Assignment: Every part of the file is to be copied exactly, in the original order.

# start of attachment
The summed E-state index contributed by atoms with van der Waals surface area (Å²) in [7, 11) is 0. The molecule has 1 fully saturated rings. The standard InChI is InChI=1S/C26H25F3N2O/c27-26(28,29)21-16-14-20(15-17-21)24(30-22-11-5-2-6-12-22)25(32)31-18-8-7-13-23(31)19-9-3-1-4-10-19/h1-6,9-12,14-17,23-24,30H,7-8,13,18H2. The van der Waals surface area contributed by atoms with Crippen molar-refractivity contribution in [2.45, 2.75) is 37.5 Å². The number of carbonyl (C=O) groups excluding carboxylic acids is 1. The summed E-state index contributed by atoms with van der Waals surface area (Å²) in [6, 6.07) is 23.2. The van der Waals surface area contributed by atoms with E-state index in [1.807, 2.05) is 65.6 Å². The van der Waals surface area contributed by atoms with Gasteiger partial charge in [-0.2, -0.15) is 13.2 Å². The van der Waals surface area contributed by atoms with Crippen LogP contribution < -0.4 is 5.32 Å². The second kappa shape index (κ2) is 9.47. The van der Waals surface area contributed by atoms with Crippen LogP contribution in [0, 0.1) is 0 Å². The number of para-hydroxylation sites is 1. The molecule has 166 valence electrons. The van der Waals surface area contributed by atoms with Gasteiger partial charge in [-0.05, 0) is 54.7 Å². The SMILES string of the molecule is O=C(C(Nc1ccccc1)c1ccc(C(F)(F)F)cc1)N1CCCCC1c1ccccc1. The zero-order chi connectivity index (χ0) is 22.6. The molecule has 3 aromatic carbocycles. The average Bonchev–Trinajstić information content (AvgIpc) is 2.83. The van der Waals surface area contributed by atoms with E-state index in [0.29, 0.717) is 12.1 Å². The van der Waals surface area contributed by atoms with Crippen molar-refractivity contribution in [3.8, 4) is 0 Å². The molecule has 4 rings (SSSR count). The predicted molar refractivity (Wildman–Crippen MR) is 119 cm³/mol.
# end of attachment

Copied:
The summed E-state index contributed by atoms with van der Waals surface area (Å²) in [7, 11) is 0. The molecule has 1 fully saturated rings. The standard InChI is InChI=1S/C26H25F3N2O/c27-26(28,29)21-16-14-20(15-17-21)24(30-22-11-5-2-6-12-22)25(32)31-18-8-7-13-23(31)19-9-3-1-4-10-19/h1-6,9-12,14-17,23-24,30H,7-8,13,18H2. The van der Waals surface area contributed by atoms with Crippen molar-refractivity contribution in [2.45, 2.75) is 37.5 Å². The number of carbonyl (C=O) groups excluding carboxylic acids is 1. The summed E-state index contributed by atoms with van der Waals surface area (Å²) in [6, 6.07) is 23.2. The van der Waals surface area contributed by atoms with E-state index in [1.807, 2.05) is 65.6 Å². The van der Waals surface area contributed by atoms with Gasteiger partial charge in [-0.2, -0.15) is 13.2 Å². The van der Waals surface area contributed by atoms with Crippen LogP contribution < -0.4 is 5.32 Å². The second kappa shape index (κ2) is 9.47. The van der Waals surface area contributed by atoms with Crippen LogP contribution in [0, 0.1) is 0 Å². The number of para-hydroxylation sites is 1. The molecule has 166 valence electrons. The van der Waals surface area contributed by atoms with Gasteiger partial charge in [-0.05, 0) is 54.7 Å². The SMILES string of the molecule is O=C(C(Nc1ccccc1)c1ccc(C(F)(F)F)cc1)N1CCCCC1c1ccccc1. The zero-order chi connectivity index (χ0) is 22.6. The molecule has 3 aromatic carbocycles. The average Bonchev–Trinajstić information content (AvgIpc) is 2.83. The van der Waals surface area contributed by atoms with E-state index in [0.29, 0.717) is 12.1 Å². The van der Waals surface area contributed by atoms with Crippen molar-refractivity contribution in [3.8, 4) is 0 Å². The molecule has 4 rings (SSSR count). The predicted molar refractivity (Wildman–Crippen MR) is 119 cm³/mol.